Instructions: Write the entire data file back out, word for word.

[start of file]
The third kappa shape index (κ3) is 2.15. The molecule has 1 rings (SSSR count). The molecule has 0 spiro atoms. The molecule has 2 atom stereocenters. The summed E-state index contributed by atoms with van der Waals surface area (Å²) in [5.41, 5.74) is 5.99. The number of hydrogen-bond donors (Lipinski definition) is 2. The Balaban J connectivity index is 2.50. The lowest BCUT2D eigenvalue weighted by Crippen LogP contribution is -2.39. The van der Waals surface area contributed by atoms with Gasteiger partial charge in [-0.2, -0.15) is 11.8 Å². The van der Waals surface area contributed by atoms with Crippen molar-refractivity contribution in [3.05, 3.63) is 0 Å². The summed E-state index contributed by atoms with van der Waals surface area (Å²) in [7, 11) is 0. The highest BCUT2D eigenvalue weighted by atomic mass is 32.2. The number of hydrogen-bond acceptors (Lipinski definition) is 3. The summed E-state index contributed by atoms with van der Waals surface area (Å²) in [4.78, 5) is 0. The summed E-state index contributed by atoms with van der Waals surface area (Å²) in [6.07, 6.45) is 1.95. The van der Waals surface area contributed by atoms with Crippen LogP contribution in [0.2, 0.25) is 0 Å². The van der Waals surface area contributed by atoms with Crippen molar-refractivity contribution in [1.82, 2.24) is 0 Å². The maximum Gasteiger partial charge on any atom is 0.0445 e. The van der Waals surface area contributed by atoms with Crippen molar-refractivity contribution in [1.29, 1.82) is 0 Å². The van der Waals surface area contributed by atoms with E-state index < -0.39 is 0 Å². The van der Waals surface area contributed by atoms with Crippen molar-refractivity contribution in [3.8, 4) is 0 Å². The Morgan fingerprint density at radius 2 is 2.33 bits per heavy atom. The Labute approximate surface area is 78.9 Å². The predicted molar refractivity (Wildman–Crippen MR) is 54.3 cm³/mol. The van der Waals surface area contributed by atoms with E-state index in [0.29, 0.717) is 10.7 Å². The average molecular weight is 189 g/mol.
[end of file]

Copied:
The third kappa shape index (κ3) is 2.15. The molecule has 1 rings (SSSR count). The molecule has 0 spiro atoms. The molecule has 2 atom stereocenters. The summed E-state index contributed by atoms with van der Waals surface area (Å²) in [5.41, 5.74) is 5.99. The number of hydrogen-bond donors (Lipinski definition) is 2. The Balaban J connectivity index is 2.50. The lowest BCUT2D eigenvalue weighted by Crippen LogP contribution is -2.39. The van der Waals surface area contributed by atoms with Gasteiger partial charge in [-0.2, -0.15) is 11.8 Å². The van der Waals surface area contributed by atoms with Crippen molar-refractivity contribution in [3.05, 3.63) is 0 Å². The summed E-state index contributed by atoms with van der Waals surface area (Å²) in [7, 11) is 0. The highest BCUT2D eigenvalue weighted by atomic mass is 32.2. The number of hydrogen-bond acceptors (Lipinski definition) is 3. The summed E-state index contributed by atoms with van der Waals surface area (Å²) in [4.78, 5) is 0. The summed E-state index contributed by atoms with van der Waals surface area (Å²) in [6.07, 6.45) is 1.95. The van der Waals surface area contributed by atoms with Crippen LogP contribution in [0.2, 0.25) is 0 Å². The van der Waals surface area contributed by atoms with Crippen molar-refractivity contribution in [1.82, 2.24) is 0 Å². The maximum Gasteiger partial charge on any atom is 0.0445 e. The van der Waals surface area contributed by atoms with Crippen molar-refractivity contribution in [1.29, 1.82) is 0 Å². The van der Waals surface area contributed by atoms with E-state index < -0.39 is 0 Å². The van der Waals surface area contributed by atoms with Crippen molar-refractivity contribution in [3.8, 4) is 0 Å². The Morgan fingerprint density at radius 2 is 2.33 bits per heavy atom. The Labute approximate surface area is 78.9 Å². The predicted molar refractivity (Wildman–Crippen MR) is 54.3 cm³/mol. The van der Waals surface area contributed by atoms with E-state index in [0.29, 0.717) is 10.7 Å². The average molecular weight is 189 g/mol.